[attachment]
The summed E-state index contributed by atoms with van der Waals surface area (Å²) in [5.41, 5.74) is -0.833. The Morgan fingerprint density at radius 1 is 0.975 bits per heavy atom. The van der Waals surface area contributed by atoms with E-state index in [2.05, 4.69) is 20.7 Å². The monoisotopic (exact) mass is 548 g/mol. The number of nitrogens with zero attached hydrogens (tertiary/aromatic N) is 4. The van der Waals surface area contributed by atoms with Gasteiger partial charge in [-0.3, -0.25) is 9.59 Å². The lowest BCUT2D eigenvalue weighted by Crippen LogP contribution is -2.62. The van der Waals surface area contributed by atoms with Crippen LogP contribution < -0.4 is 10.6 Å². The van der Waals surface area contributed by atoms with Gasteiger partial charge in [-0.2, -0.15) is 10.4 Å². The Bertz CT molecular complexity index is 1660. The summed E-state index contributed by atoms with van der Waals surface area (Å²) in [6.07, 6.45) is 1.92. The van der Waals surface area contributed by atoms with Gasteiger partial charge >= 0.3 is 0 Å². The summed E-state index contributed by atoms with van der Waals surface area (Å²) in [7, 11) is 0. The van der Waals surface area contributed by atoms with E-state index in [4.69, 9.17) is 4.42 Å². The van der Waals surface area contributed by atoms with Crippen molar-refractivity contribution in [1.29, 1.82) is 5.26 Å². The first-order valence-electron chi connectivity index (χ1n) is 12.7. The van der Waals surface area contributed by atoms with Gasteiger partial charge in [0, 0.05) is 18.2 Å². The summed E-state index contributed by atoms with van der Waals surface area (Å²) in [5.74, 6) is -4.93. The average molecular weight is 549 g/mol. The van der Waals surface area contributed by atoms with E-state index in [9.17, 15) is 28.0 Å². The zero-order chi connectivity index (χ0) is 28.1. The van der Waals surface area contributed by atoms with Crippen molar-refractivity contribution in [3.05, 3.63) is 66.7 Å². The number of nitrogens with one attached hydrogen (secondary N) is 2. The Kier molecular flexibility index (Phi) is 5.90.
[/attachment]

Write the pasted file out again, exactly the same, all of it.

The summed E-state index contributed by atoms with van der Waals surface area (Å²) in [5.41, 5.74) is -0.833. The Morgan fingerprint density at radius 1 is 0.975 bits per heavy atom. The van der Waals surface area contributed by atoms with E-state index in [2.05, 4.69) is 20.7 Å². The monoisotopic (exact) mass is 548 g/mol. The number of nitrogens with zero attached hydrogens (tertiary/aromatic N) is 4. The van der Waals surface area contributed by atoms with Gasteiger partial charge in [-0.3, -0.25) is 9.59 Å². The lowest BCUT2D eigenvalue weighted by Crippen LogP contribution is -2.62. The van der Waals surface area contributed by atoms with Crippen LogP contribution < -0.4 is 10.6 Å². The van der Waals surface area contributed by atoms with Gasteiger partial charge in [-0.2, -0.15) is 10.4 Å². The Bertz CT molecular complexity index is 1660. The summed E-state index contributed by atoms with van der Waals surface area (Å²) in [6.07, 6.45) is 1.92. The van der Waals surface area contributed by atoms with Gasteiger partial charge >= 0.3 is 0 Å². The summed E-state index contributed by atoms with van der Waals surface area (Å²) in [7, 11) is 0. The van der Waals surface area contributed by atoms with E-state index in [4.69, 9.17) is 4.42 Å². The van der Waals surface area contributed by atoms with Crippen molar-refractivity contribution in [1.29, 1.82) is 5.26 Å². The first-order valence-electron chi connectivity index (χ1n) is 12.7. The van der Waals surface area contributed by atoms with Gasteiger partial charge in [0, 0.05) is 18.2 Å². The summed E-state index contributed by atoms with van der Waals surface area (Å²) in [5.74, 6) is -4.93. The average molecular weight is 549 g/mol. The van der Waals surface area contributed by atoms with E-state index in [9.17, 15) is 28.0 Å². The zero-order chi connectivity index (χ0) is 28.1. The van der Waals surface area contributed by atoms with Crippen molar-refractivity contribution in [3.05, 3.63) is 66.7 Å². The number of nitrogens with one attached hydrogen (secondary N) is 2. The Kier molecular flexibility index (Phi) is 5.90.